US health agency reportedly banned from writing ‘transgender,’ ‘fetus’
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US health agency reportedly banned from writing ‘transgender,’ ‘fetus’

Health professionals express outrage over Centers for Disease Control and Prevention word blacklist

The headquarters of the Centers for Disease Control and Prevention in Druid Hill, Georgia. (CC BY-SA 2.5, 	Nrbelex, Wikipedia)
The headquarters of the Centers for Disease Control and Prevention in Druid Hill, Georgia. (CC BY-SA 2.5, Nrbelex, Wikipedia)

The Trump administration has reportedly instructed officials at a top Federal health agency to stop using seven different words or phrases, among them “transgender” and “fetus.”

According to a Friday report in The Washington Post, officials at the Centers for Disease Control and Prevention, or CDC, learned on Thursday of the planned changes, which were included in documents for the 2018 budget.

In addition to “fetus” and “transgender,” “vulnerable,” “entitlement,” “diversity,” “evidence-based” and “science-based” will also be forbidden. No reason was given for the words being places out of bounds.

For some phrases, such as “science-based” or “evidence-based,” officials were advised to use alternate wording such as “CDC bases its recommendations on science in consideration with community standards and wishes.”

No options were suggested for other words.

A CDC analyst present at the meeting when the agency was informed of the changes said other agency officials were “incredulous.”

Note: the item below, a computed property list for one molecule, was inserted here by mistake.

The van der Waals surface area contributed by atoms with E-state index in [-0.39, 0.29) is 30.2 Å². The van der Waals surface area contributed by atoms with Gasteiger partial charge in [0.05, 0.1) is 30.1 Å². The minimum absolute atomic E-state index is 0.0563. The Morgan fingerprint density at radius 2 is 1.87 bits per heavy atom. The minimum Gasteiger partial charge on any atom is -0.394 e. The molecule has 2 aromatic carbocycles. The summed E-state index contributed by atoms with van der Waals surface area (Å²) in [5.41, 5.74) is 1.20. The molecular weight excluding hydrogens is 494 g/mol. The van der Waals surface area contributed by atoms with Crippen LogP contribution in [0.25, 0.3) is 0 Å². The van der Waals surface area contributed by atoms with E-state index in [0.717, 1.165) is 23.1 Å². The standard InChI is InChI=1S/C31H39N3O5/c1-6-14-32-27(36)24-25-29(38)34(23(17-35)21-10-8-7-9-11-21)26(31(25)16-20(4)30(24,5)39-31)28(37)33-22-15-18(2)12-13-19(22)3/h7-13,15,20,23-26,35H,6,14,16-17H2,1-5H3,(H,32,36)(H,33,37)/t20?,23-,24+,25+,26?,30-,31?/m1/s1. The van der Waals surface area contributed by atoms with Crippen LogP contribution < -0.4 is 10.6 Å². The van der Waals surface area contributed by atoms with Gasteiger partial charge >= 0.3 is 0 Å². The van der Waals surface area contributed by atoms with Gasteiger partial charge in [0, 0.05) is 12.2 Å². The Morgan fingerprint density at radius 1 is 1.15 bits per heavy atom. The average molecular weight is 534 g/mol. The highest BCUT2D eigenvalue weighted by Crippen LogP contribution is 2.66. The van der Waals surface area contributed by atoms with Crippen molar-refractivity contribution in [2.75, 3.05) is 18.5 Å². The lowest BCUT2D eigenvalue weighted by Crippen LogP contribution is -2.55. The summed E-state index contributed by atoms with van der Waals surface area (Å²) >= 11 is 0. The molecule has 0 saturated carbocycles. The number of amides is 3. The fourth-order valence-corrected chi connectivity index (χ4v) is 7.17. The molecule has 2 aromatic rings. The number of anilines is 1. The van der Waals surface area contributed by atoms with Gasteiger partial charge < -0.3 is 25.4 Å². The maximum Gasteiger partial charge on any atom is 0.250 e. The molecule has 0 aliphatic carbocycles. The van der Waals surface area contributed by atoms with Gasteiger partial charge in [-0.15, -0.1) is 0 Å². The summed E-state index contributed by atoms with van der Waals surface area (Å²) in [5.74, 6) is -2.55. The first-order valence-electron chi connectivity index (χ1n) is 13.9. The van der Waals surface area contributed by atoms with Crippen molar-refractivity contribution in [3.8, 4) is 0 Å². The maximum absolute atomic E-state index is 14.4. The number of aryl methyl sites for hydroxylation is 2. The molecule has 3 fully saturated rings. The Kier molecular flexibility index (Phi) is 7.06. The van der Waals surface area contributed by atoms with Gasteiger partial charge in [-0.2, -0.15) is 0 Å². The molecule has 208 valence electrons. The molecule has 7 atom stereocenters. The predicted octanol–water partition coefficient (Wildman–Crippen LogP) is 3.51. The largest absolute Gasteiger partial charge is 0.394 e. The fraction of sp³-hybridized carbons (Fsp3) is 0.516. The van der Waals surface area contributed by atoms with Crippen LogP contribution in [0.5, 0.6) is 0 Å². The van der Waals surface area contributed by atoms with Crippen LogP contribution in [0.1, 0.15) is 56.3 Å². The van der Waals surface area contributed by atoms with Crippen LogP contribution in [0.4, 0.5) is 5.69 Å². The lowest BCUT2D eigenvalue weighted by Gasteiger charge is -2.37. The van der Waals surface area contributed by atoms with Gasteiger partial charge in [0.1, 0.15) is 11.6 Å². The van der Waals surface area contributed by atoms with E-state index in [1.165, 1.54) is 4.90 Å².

“In my experience, we’ve never had any pushback from an ideological standpoint,” the analyst told the Post.

Dr. Ashish Jha, director of the Harvard Global Health Institute, told the Stat news website that the rules would have a chilling effect on what CDC researchers could publish or say.

“There’s as much of a risk of self-censorship that comes out of this than actual direct censorship. … This is the part that’s much more pernicious than any direct pronouncement,” Jha said.

A spokesman at the Department of Health and Human Services, of which the CDC is a part, told the newspaper the agency “will continue to use the best scientific evidence available to improve the health of all Americans.”

“HHS also strongly encourages the use of outcome and evidence data in program evaluations and budget decisions,” the spokesperson said.

The spokesperson later told Stat the idea that the agency had banned words was a “a complete mischaracterization of discussions regarding the budget formulation process.”

Last month, US President Donald Trump nominated Alex Azar to head HHS, but he has yet to be confirmed. The department is currently run by Acting Secretary Eric D. Hargan.

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